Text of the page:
Better targeting of treatment gives hope to people with severe asthma
Around five million people in the UK are currently being treated for asthma. Of these, a quarter of a million are unable to get good control of their condition, resulting in frequent, severe, or even life-threatening attacks. A new study brings hope to these patients by investigating whether the drug Omalizumab can be better targeted.
The study is being run by the National Institute for Health Research (NIHR) Translational Research Partnership with support from global pharmaceutical company Novartis. It will investigate whether the antibody treatment Omalizumab could be targeted at those people with severe asthma who will benefit most. Omalizumab is an approved therapy for people who do not respond to steroid treatment and it is hoped that better targeting could save both lives and money in the NHS. It is important to individual patients to know whether the drug, which is given by injection, is likely to work for them.
The study into Omalizumab is enabling researchers to identify which biomarkers are changed by the treatment. This should make it possible to quickly identify those patients who will get the most benefit from Omalizumab treatment, giving them relief from severe symptoms. The NIHR Translational Research Partnership, which brings together the country's leading investigators working in inflammatory respiratory disease, has made it possible to carry out this in-depth biomarker research with this group of severe asthma patients. The study was developed by the NIHR Southampton Respiratory Biomedical Research Unit and is being managed by the NIHR funded Clinical Trials Unit at the University of Southampton.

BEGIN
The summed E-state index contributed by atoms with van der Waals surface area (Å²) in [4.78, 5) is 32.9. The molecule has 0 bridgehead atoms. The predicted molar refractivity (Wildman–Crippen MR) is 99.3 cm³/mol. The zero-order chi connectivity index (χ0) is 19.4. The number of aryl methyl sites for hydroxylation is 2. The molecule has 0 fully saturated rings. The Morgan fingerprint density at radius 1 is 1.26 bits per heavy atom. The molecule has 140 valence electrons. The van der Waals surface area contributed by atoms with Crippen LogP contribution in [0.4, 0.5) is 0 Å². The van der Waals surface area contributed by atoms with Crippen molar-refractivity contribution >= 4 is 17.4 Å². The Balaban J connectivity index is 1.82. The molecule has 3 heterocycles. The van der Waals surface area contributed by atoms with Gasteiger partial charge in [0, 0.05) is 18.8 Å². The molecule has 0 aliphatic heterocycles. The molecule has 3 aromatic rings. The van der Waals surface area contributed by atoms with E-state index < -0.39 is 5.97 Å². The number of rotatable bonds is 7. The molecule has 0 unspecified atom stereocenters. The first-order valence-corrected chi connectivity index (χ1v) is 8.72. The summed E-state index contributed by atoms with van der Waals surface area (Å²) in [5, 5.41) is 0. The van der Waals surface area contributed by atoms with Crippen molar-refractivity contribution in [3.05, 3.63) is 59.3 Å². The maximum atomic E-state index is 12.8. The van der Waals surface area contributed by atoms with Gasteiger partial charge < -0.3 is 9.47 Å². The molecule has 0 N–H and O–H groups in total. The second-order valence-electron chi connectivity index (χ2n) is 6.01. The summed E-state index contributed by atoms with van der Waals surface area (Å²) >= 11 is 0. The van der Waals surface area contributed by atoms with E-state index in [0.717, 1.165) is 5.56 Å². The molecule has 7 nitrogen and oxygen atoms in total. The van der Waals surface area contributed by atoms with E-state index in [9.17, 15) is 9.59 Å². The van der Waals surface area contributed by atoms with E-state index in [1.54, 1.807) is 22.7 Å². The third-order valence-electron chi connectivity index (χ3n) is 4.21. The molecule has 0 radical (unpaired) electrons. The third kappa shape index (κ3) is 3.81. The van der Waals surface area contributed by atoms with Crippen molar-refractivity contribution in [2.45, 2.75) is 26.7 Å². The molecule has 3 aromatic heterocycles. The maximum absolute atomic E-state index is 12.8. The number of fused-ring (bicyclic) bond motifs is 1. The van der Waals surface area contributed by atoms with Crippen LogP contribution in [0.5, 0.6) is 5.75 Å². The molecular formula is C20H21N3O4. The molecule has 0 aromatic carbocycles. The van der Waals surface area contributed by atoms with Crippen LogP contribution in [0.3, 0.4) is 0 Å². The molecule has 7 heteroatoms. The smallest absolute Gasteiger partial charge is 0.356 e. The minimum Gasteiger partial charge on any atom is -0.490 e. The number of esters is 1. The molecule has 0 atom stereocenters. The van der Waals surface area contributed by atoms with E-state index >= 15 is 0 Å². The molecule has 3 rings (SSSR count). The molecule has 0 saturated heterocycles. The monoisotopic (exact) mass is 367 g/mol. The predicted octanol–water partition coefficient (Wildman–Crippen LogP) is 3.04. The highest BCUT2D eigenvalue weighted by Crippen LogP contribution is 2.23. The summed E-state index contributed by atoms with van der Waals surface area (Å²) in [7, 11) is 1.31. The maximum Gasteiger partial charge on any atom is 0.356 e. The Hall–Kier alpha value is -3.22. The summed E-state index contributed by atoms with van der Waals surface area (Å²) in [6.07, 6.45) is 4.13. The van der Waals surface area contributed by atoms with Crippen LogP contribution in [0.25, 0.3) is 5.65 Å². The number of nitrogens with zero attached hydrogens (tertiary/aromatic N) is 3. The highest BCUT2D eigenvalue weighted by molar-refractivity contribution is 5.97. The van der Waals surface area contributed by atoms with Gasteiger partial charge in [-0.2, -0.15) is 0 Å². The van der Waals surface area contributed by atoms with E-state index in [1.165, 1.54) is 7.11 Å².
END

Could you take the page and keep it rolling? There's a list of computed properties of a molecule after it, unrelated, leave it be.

Life Sciences Minister George Freeman MP said: "Severe asthma has a huge impact on people's lives, so by targeting treatments more effectively it will not only support patients but make better use of NHS resources.
"We invest over £1 billion each year in the National Institute for Health Research which is helping us to better understand these treatments. It is great news that Novartis has teamed up with the NIHR's expert researchers to ensure that the right treatment is given to the right patient at the right time."
Mark Samuels from the NIHR's Office for Clinical Research Infrastructure, which runs the Translational Research Partnership, said: "With around five million people suffering from asthma in the UK, it is something we can all relate to. We are collaborating with the life sciences industry to beat debilitating illnesses that affect so many of us. Our experts are working closely with companies to bring new treatments to patients faster for a range of inflammatory diseases. This is yet another example of global pharma recognising that Britain has some of the world's best research talent and expertise. It is well recognised that the pharmaceutical industry's drug development model is broken, so companies need to collaborate with us to tackle major diseases."
Study lead Professor Ratko Djukanovic, from University Hospital Southampton and the University of Southampton, said: "Finding better therapeutic approaches for people with severe asthma remains a real unmet health need. Omalizumab is an effective and widely used treatment for this group of patients and it is important to be able to predict which patients are likely to get maximum benefit from it. This new study should help identify the biomarkers that will help us to target this treatment more effectively. It is using sophisticated state-of-the-art laboratory technologies and builds on the collaborative spirit we have developed in the Partnership."
The study brings together some of the UK's leading asthma researchers across 14 research centres and will recruit 200 patients. It uses novel data from U-BIOPRED, a major Europe-wide research programme establishing innovative testing methods to classify patients into distinct severe asthma types and speed up the development of better treatments for patients with severe asthma. The Translational Research Partnership was a key driver to apply the biomarkers discovered in U-BIOPRED in this new study.